A Community for Scientific Information Solving the division of labour problem using and evolved heterogeneity (abstract) (2008) James, E. Noble, J. Watson, R. efficiently. This division of labour through is indeed what is seen to evolve during the simulations. Stigmergy Stigmergy is a mechanism of indirect coordination between agents or actions.[1] The principle is that the trace left in the environment by an action stimulates the performance of a next action, by the same or a different agent. In that way, subsequent actions tend to reinforce and build on each other, leading to the spontaneous emergence of coherent, apparently systematic activity. Stigmergy is a form of self-organization. It produces complex, seemingly intelligent structures, without need for any planning, control, or even direct communication between the agents.

The home of stigmergic systems This site was set up in 2001 to provide a record of the thinking behind the development of stigmergic systems. In 2004, work on new projects was halted in order to re-assess the theory in light of the new thinking coming out of neurological research. Brain imaging techniques were revealing that the functioning of the human brain is totally different from the way it had been envisaged in the twentieth century. The old ideas, based upon systems theory and computer technology, were rapidly being replaced by a far superior theoretical model based upon new concepts of dynamic, complex systems. The implications for information technology are far reaching and it was decided that the next step forward should be to encompass all further work within these new theoretical frameworks.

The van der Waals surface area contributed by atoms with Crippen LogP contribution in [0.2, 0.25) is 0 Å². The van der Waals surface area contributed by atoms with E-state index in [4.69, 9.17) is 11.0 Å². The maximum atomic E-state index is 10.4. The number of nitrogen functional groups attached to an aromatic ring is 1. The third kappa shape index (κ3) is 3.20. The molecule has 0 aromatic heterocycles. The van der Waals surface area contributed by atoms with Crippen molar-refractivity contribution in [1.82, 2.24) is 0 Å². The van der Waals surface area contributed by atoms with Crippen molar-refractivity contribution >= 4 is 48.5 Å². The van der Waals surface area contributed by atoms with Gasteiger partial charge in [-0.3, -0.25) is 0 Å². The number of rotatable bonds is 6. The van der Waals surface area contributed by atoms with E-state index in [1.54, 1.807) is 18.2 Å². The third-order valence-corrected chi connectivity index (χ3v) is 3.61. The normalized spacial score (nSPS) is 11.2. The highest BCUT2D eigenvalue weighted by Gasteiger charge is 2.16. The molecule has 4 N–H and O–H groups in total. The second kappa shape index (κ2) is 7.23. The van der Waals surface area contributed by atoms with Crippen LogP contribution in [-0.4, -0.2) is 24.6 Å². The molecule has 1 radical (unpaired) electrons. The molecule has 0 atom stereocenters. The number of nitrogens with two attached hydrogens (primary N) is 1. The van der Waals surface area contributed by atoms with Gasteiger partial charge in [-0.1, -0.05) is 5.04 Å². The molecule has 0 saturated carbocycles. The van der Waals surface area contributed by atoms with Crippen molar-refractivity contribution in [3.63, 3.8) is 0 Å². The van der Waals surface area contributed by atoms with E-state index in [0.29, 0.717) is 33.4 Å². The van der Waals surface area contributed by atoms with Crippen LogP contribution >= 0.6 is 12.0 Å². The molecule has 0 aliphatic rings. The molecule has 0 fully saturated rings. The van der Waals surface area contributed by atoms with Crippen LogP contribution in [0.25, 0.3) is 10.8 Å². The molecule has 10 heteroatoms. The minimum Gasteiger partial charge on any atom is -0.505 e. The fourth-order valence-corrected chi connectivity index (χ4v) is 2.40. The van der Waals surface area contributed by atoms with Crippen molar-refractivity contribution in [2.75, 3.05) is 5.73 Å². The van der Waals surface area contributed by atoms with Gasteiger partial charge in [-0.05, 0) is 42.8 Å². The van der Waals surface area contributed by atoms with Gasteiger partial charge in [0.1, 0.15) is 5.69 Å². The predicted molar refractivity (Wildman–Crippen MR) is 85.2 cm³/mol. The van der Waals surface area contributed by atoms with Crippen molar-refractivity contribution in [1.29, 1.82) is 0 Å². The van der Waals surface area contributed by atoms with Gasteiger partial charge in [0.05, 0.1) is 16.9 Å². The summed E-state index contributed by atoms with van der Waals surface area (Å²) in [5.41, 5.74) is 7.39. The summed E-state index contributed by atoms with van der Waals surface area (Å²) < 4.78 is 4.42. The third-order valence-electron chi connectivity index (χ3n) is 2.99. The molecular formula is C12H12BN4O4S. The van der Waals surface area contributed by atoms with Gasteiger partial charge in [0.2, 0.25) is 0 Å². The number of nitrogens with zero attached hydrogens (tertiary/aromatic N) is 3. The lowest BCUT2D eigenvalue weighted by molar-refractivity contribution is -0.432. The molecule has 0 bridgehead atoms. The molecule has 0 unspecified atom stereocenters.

Novel stigmergy structures in the Internet The vast messaging structure called the Internet harbors many self-organizing multicellular digital structures. More evolve every year. And multitudes of "single cell" devices, PCs, laptops, iPod/Pad/Phones, Android smart phones, and various sensor and effector devices communicate with the many digital stigmergy structures discussed below. Linux source code, for example, can be thought of as a software termite mound, that is, a new kind of digital stigmergy structure. Linux's source code is organized by the “blessed” Concurrent Versions System (CVS) repository that is under the control of the Linux “inner circle” (Linus Torvalds, Alan Cox, etc). Clearly, the Linux CVS code tree is both built by, and helps to organize the efforts of, the worldwide community of Linux programmers.

Stigmergy - the secret of complex organization Cooperation in multicellular systems requires information sharing. Entities such as cells in a multicellular body, social insects in a colony, people in societies, or computers in the Internet do not generally obey commands from some central controller; they share information by indirect and distributed paths. Independent entities deposit long-lived cues in external structures that are subsequently sensed by others.